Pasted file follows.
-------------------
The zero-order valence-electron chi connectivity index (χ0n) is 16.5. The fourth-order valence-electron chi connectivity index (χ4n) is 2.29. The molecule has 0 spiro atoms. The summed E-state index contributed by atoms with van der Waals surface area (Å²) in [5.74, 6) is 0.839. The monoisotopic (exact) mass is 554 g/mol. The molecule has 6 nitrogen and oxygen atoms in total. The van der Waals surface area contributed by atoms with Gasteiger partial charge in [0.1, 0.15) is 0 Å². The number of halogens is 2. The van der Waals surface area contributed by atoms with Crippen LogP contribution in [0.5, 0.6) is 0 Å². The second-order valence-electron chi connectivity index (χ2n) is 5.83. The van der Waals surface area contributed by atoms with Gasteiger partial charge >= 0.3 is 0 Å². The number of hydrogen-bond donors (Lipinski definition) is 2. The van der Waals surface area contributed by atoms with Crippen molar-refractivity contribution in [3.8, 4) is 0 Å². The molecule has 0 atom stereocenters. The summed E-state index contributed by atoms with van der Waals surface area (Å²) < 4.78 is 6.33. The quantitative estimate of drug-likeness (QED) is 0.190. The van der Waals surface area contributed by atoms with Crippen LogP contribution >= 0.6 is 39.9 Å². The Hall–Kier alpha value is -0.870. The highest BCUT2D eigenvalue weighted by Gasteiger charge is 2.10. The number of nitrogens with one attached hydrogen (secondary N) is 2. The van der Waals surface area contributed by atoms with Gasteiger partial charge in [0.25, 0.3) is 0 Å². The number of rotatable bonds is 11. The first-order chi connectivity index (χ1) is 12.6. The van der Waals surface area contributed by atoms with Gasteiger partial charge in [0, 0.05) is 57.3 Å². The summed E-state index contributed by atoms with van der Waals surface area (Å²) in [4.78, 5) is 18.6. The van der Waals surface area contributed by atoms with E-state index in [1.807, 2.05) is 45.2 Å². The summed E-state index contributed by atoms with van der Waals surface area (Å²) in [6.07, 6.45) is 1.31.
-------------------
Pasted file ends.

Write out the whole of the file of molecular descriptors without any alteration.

The zero-order valence-electron chi connectivity index (χ0n) is 16.5. The fourth-order valence-electron chi connectivity index (χ4n) is 2.29. The molecule has 0 spiro atoms. The summed E-state index contributed by atoms with van der Waals surface area (Å²) in [5.74, 6) is 0.839. The monoisotopic (exact) mass is 554 g/mol. The molecule has 6 nitrogen and oxygen atoms in total. The van der Waals surface area contributed by atoms with Gasteiger partial charge in [0.1, 0.15) is 0 Å². The number of halogens is 2. The van der Waals surface area contributed by atoms with Crippen LogP contribution in [0.5, 0.6) is 0 Å². The second-order valence-electron chi connectivity index (χ2n) is 5.83. The van der Waals surface area contributed by atoms with Gasteiger partial charge >= 0.3 is 0 Å². The number of hydrogen-bond donors (Lipinski definition) is 2. The van der Waals surface area contributed by atoms with Crippen molar-refractivity contribution in [3.8, 4) is 0 Å². The molecule has 0 atom stereocenters. The summed E-state index contributed by atoms with van der Waals surface area (Å²) < 4.78 is 6.33. The quantitative estimate of drug-likeness (QED) is 0.190. The van der Waals surface area contributed by atoms with Crippen LogP contribution >= 0.6 is 39.9 Å². The Hall–Kier alpha value is -0.870. The highest BCUT2D eigenvalue weighted by Gasteiger charge is 2.10. The number of nitrogens with one attached hydrogen (secondary N) is 2. The van der Waals surface area contributed by atoms with Gasteiger partial charge in [0.25, 0.3) is 0 Å². The number of rotatable bonds is 11. The first-order chi connectivity index (χ1) is 12.6. The van der Waals surface area contributed by atoms with Gasteiger partial charge in [0, 0.05) is 57.3 Å². The summed E-state index contributed by atoms with van der Waals surface area (Å²) in [4.78, 5) is 18.6. The van der Waals surface area contributed by atoms with E-state index in [1.807, 2.05) is 45.2 Å². The summed E-state index contributed by atoms with van der Waals surface area (Å²) in [6.07, 6.45) is 1.31.